A woman in search of herself becomes obsessed with a K-pop idol.
What is identity? As a mixed-race, transracial adoptee born in South Korea, I have long been preoccupied with that question. For years, my identity issues wreaked havoc on my life, as they do with the protagonist of Esther Yi’s surrealist debut novel, Y/N.
An unnamed, disaffected 29-year-old Korean American woman living in Berlin, she is persuaded to go to the concert of a phenomenally popular K-pop band, where she first lays eyes on the singer Moon:
“The pose he held should have been impossible: his trunk was perfectly vertical, but his neck jutted ahead at an angle so wide that his head, held erect, seemed to belong to another torso entirely. It was the neck that disturbed me. Long and smooth, it implied the snug containment of a fundamental muscle that ran down the body all the way to the groin, where, I imagined, it boldly flipped out as the penis.”
Thus begins her obsession with Moon and the unraveling of her life.
Not that her life was very raveled in the first place. She is unrequited in both work and love. Intelligent and interested in books and philosophy, she has nothing to show for it except for a job as a copywriter for a canned-artichoke business and a crippling sense of superiority.
She is in love with a man named Masterson (as in many surrealist novels, names, or the lack thereof, are significant), telling his friends that she’s his adopted sister rather than confess they met online, which she fears reveals her mediocrity. Much as he tries, Masterson cannot love her back, claiming, “[Y]ou bully the feelings right out of everything.” After writing him a pleading letter, she “crossed out ‘asters’ in ‘Dear Masterson’ and scratched in a big ‘o’ overhead…and mailed it to Masterson.”
Her next letter to Masterson is a story about an encounter between a woman and a philosopher named Moon who has the same neck as the K-pop idol. After finding a website of fanfiction featuring celebrities, she begins to publish her Moon stories under the name fleurfloor. At a live meet-up of K-pop fans, she learns about “a type of fanfiction where the protagonist was called Y/N, or ‘your name.’ Whenever Y/N appeared in the text, the reader could plug in their own name, thereby sharing events with the celebrity they had no chance of meeting in real life.”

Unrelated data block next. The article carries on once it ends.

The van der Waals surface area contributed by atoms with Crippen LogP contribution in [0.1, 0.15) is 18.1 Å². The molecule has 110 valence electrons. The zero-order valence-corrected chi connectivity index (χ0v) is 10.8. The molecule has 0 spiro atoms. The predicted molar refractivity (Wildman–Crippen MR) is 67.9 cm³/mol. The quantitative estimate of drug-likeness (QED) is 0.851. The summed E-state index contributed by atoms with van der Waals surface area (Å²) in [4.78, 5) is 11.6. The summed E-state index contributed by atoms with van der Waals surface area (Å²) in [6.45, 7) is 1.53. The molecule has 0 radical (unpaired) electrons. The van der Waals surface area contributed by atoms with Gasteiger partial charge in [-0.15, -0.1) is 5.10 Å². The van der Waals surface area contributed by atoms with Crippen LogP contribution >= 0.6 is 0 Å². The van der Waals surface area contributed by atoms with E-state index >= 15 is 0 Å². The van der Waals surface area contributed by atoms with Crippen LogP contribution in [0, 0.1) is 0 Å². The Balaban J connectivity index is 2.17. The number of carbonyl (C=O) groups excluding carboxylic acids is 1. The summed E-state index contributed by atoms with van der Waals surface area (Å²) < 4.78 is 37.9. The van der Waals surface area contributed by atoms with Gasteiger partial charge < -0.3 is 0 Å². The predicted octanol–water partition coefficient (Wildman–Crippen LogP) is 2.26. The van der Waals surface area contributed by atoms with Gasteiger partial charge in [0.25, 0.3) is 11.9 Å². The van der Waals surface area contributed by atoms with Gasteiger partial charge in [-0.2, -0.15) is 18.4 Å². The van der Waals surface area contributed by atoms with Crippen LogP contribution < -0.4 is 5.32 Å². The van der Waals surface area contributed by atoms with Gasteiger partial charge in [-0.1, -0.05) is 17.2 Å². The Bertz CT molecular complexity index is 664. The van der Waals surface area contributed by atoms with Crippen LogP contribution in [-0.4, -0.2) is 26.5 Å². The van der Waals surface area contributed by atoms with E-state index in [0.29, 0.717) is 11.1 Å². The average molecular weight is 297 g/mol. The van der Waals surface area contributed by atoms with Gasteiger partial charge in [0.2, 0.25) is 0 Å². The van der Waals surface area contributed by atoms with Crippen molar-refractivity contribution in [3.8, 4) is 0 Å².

The narrative begins to fluctuate between the protagonist’s real life and her Y/N fiction, the two stories braiding ever more tightly together. When Moon’s retirement from the band is announced, the narrator buys a one-way ticket to Seoul; in the meantime, as Y/N, she and Moon move from Berlin to Seoul so that Moon, an adoptee, can find his birth mother. (Author Yi seems to nod to transracial, intercountry adoptees as the GOATs of identity-seekers by twice referencing adoption.)
As the narrator flounders through the disassociation of being an expatriate in the country of her ancestors, Y/N encourages Moon to become a performer. When they both recognize that his talent is bigger than their relationship, they break up:
“‘This has to be our last meal together,’ he says. ‘I must leave at midnight to learn to dance for people like you. I must leave at midnight to learn to become special, and you must stay as you are, unknown and unremarkable.’”
The narrator then meets (or manifests into existence) O, a painter who creates art for her own satisfaction and lovingly cares for her difficult mother. Her doppelgänger — or maybe she is O’s doppelgänger — O knows the answers to the narrator’s existential questions and explains the narrator to herself. With O’s ID card, the protagonist gains entrance to the band’s headquarters, and it is no longer possible to tell the difference between her narrative and Y/N’s.
There isn’t much interiority in surrealism other than the alienation and confusion of the main character; in fact, interiority is not a hallmark of Eastern literature. The Western novel, though, demands interiority, which is delivered through sometimes stilted dialogue. Though the settings here are Berlin and Seoul, and the protagonist is the only native English speaker in the novel, the text is solely in English and is imbued with puns and double-entendres. Even the title has a dual meaning, also standing for yes/no, with characters like O and Masterson as the Yes against the protagonist’s self-defeating No.
In the end, after all my searching as a transracial adoptee, I found that identity was saying yes to all of me, including my ambition, testing my cherished sense of superiority and making me vulnerable to failure. By writing fanfiction, our nameless protagonist has said, “Um.” It’s not a yes, but it’s also not a no. Meanwhile, her doppelgänger, who “no longer had patience for ideas in their pure form,” says yes to the messy nuances of life. With a surrealist novel, that might be as close as it gets to a happy ending.
Alice Stephens is the author of the novel Famous Adopted People, as well as a book reviewer, essayist, short story writer, and a columnist for the Independent.